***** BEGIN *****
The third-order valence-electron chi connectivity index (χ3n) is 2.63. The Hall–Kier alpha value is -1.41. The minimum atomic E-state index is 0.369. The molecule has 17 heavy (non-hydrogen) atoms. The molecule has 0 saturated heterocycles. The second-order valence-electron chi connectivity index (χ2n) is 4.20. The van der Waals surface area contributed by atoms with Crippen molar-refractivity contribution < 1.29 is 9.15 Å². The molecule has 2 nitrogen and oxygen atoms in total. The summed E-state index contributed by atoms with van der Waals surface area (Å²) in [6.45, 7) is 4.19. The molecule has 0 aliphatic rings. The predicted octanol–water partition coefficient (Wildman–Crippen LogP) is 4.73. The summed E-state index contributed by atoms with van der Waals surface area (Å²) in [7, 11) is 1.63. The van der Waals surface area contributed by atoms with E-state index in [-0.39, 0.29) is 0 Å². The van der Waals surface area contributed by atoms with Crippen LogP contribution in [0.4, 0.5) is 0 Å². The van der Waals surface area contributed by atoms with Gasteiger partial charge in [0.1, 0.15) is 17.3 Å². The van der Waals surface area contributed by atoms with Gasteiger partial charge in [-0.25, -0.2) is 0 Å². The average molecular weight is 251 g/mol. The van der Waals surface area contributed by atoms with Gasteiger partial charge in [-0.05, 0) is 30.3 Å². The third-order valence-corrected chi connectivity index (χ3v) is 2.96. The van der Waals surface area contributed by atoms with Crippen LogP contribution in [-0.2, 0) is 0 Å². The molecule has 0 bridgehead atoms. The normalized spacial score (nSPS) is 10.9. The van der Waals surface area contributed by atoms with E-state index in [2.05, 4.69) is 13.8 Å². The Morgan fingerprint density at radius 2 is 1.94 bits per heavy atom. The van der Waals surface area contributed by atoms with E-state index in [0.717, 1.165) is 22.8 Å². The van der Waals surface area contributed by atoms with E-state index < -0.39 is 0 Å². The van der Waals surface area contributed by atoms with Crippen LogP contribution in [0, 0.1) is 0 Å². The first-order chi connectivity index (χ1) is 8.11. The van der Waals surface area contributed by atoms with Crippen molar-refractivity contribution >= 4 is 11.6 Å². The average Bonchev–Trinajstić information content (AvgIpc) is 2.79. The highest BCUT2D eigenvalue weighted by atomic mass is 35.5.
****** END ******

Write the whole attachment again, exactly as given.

The third-order valence-electron chi connectivity index (χ3n) is 2.63. The Hall–Kier alpha value is -1.41. The minimum atomic E-state index is 0.369. The molecule has 17 heavy (non-hydrogen) atoms. The molecule has 0 saturated heterocycles. The second-order valence-electron chi connectivity index (χ2n) is 4.20. The van der Waals surface area contributed by atoms with Crippen molar-refractivity contribution < 1.29 is 9.15 Å². The molecule has 2 nitrogen and oxygen atoms in total. The summed E-state index contributed by atoms with van der Waals surface area (Å²) in [6.45, 7) is 4.19. The molecule has 0 aliphatic rings. The predicted octanol–water partition coefficient (Wildman–Crippen LogP) is 4.73. The summed E-state index contributed by atoms with van der Waals surface area (Å²) in [7, 11) is 1.63. The van der Waals surface area contributed by atoms with E-state index in [-0.39, 0.29) is 0 Å². The van der Waals surface area contributed by atoms with Crippen LogP contribution in [0.4, 0.5) is 0 Å². The van der Waals surface area contributed by atoms with Gasteiger partial charge in [0.1, 0.15) is 17.3 Å². The van der Waals surface area contributed by atoms with Gasteiger partial charge in [-0.25, -0.2) is 0 Å². The average molecular weight is 251 g/mol. The van der Waals surface area contributed by atoms with Gasteiger partial charge in [-0.05, 0) is 30.3 Å². The third-order valence-corrected chi connectivity index (χ3v) is 2.96. The van der Waals surface area contributed by atoms with Crippen LogP contribution in [-0.2, 0) is 0 Å². The molecule has 0 bridgehead atoms. The normalized spacial score (nSPS) is 10.9. The van der Waals surface area contributed by atoms with E-state index in [2.05, 4.69) is 13.8 Å². The Morgan fingerprint density at radius 2 is 1.94 bits per heavy atom. The van der Waals surface area contributed by atoms with E-state index in [0.717, 1.165) is 22.8 Å². The van der Waals surface area contributed by atoms with E-state index < -0.39 is 0 Å². The van der Waals surface area contributed by atoms with Crippen LogP contribution in [0, 0.1) is 0 Å². The first-order chi connectivity index (χ1) is 8.11. The van der Waals surface area contributed by atoms with Crippen molar-refractivity contribution >= 4 is 11.6 Å². The average Bonchev–Trinajstić information content (AvgIpc) is 2.79. The highest BCUT2D eigenvalue weighted by atomic mass is 35.5.